Mikki Device™ Sever's Solution FAQs
Commonly Asked Questions
Mikki Device FAQs
The Mikki Device™ Sever’s Solution Kit is an at-home treatment for Sever’s disease in children, offering a 97% success rate.
The custom orthotics provide support, and the pediatric night splint passively stretches the calf and heel tendons during sleep, resolving Sever’s disease in most cases within 4 to 8 weeks.
Yes, the custom orthotics are designed to fit into your child’s current shoes or cleats.
Yes, children can participate in sports activities while using the Mikki Device™, as long as they wear the custom orthotics.
The kit includes 2 custom orthotics, a pediatric night brace, and a step-by-step treatment plan with support from a Sever’s specialist.
The night brace is should be used on your childs most symptomatic foot first for the 1st week and then alternate. This is the best practice as children may have difficulty sleeping with two night braces on at the same time, although some parents choose to order two anyways.
You will receive your Mikki Device™ orthotics from the lab 2 weeks after the lab recieves your childs foot mold.
The kit includes easy-to-follow instructions and support for obtaining the correct mold of your child’s foot.
The cost is a one-time payment of $497, which includes custom orthotics, a nighttime splint, support, shipping, and lab fees.
Yes, the Mikki Device™ Sever’s Solution comes with a 60-day money-back guarantee.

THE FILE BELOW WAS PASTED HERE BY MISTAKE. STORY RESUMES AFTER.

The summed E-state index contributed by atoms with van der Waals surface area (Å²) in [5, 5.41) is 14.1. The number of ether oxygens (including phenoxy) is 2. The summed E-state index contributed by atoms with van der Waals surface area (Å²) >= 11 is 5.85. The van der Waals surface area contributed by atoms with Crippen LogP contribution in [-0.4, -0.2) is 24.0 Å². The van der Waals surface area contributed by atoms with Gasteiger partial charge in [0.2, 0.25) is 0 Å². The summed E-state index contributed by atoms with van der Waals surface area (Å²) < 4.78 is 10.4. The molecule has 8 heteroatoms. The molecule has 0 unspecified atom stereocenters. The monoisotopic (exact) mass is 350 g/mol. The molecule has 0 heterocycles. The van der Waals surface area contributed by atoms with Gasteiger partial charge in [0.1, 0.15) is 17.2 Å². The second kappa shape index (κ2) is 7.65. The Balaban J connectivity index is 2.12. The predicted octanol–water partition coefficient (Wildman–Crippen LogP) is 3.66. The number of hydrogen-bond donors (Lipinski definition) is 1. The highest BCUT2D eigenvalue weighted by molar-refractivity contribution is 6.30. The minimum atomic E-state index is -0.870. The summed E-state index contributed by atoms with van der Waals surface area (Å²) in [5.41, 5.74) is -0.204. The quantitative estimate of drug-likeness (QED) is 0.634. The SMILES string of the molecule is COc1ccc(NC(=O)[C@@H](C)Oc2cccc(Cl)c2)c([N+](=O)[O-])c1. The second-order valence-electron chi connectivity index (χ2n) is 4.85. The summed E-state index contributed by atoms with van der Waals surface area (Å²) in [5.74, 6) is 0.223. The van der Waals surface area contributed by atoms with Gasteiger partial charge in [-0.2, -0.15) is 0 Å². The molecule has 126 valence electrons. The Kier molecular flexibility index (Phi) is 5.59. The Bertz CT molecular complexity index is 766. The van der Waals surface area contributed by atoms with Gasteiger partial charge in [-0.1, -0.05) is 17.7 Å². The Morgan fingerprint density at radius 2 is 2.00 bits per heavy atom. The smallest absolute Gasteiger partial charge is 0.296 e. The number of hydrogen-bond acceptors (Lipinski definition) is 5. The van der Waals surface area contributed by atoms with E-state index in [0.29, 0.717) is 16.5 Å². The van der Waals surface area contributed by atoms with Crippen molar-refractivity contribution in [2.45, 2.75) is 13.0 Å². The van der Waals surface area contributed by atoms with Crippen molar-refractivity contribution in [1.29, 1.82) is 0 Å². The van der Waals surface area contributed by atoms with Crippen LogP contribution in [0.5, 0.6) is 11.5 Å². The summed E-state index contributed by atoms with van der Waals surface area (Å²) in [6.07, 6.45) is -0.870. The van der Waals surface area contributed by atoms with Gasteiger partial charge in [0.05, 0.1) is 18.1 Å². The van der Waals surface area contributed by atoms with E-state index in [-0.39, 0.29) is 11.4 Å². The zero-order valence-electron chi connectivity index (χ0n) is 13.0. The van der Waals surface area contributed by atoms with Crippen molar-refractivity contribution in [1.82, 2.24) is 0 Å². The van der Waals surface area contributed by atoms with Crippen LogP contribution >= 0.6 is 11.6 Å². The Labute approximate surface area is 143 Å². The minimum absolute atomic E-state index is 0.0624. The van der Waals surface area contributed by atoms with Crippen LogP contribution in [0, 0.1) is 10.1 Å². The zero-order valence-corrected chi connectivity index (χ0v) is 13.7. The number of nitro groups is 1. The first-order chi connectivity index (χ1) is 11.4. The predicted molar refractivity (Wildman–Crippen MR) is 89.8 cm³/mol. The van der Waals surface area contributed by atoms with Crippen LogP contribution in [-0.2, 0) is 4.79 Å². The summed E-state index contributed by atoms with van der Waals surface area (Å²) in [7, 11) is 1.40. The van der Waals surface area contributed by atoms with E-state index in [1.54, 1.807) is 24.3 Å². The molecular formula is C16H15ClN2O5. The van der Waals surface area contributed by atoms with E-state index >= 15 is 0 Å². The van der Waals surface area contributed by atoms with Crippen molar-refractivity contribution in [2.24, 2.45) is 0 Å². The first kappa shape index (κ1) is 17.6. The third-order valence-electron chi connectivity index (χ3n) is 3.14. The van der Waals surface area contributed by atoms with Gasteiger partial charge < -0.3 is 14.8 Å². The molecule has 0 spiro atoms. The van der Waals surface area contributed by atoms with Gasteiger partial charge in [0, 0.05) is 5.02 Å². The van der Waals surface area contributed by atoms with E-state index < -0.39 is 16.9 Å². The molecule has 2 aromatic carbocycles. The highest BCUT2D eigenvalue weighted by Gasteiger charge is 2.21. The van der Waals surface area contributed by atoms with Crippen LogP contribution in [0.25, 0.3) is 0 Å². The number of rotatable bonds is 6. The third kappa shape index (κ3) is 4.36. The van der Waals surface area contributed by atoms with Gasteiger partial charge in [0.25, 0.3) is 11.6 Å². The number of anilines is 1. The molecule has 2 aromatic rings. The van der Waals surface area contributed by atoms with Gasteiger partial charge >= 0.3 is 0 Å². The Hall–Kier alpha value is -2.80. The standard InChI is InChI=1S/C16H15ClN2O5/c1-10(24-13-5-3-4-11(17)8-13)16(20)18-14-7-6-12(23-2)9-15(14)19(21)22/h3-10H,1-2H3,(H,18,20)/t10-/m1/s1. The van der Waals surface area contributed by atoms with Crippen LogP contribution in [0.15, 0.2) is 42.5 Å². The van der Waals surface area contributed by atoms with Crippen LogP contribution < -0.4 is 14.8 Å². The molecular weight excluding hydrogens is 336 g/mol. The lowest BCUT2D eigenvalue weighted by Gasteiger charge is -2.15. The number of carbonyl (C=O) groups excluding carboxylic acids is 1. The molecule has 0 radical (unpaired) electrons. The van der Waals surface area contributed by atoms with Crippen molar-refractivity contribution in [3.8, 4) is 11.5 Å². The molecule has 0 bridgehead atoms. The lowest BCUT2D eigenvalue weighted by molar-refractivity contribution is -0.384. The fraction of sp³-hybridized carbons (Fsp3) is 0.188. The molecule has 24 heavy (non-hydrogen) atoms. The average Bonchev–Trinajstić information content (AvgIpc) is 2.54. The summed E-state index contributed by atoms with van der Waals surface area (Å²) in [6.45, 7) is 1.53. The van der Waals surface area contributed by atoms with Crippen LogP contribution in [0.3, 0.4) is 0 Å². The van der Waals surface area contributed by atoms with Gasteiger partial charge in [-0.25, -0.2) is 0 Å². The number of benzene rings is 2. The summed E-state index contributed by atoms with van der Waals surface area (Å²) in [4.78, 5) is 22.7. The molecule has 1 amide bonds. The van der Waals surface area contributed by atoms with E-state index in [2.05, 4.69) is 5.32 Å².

No, it is not covered by insurance, but the one-time cost is about half the out-of-pocket costs with insurance for similar treatments.
Dr. Mikkel Jarman, a Pediatric Podiatrist, developed the Mikki Device™ Sever’s Solution.
Besides Sever’s disease, other causes include Tarsal Tunnel Syndrome, Stress Fractures, Tarsal Coalition, Achilles Tendinitis, Flat Feet, High Arches, and Bursitis.
Soccer, Basketball, Gymnastics, Baseball, Football, and Running are most frequently linked to Sever’s disease.
Children ages 8 to 13 are most affected by heel pain due to Sever’s disease.
Boys are more likely to experience Sever’s disease than girls, with a ratio of 72% boys to 28% girls.
For an unofficial diagnosis, lightly squeeze the sides of the child’s heel. However, it’s advised to seek guidance from a licensed pediatric podiatrist for an official diagnosis.